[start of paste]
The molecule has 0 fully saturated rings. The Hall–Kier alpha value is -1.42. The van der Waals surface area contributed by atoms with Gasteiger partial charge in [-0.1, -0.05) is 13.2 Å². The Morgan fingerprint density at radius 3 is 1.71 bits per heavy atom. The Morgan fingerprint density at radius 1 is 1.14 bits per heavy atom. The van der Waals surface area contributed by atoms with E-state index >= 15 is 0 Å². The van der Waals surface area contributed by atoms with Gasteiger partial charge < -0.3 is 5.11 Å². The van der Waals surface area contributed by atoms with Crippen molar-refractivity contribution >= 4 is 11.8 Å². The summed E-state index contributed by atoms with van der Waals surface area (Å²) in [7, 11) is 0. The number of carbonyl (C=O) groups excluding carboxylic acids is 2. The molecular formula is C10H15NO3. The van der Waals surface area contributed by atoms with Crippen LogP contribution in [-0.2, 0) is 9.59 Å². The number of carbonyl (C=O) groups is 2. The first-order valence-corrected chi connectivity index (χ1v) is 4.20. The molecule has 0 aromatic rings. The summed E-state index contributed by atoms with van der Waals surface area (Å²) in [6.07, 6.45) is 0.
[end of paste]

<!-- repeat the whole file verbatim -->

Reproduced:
The molecule has 0 fully saturated rings. The Hall–Kier alpha value is -1.42. The van der Waals surface area contributed by atoms with Gasteiger partial charge in [-0.1, -0.05) is 13.2 Å². The Morgan fingerprint density at radius 3 is 1.71 bits per heavy atom. The Morgan fingerprint density at radius 1 is 1.14 bits per heavy atom. The van der Waals surface area contributed by atoms with E-state index >= 15 is 0 Å². The van der Waals surface area contributed by atoms with Gasteiger partial charge < -0.3 is 5.11 Å². The van der Waals surface area contributed by atoms with Crippen molar-refractivity contribution >= 4 is 11.8 Å². The summed E-state index contributed by atoms with van der Waals surface area (Å²) in [7, 11) is 0. The number of carbonyl (C=O) groups excluding carboxylic acids is 2. The molecular formula is C10H15NO3. The van der Waals surface area contributed by atoms with Crippen LogP contribution in [-0.2, 0) is 9.59 Å². The number of carbonyl (C=O) groups is 2. The first-order valence-corrected chi connectivity index (χ1v) is 4.20. The molecule has 0 aromatic rings. The summed E-state index contributed by atoms with van der Waals surface area (Å²) in [6.07, 6.45) is 0.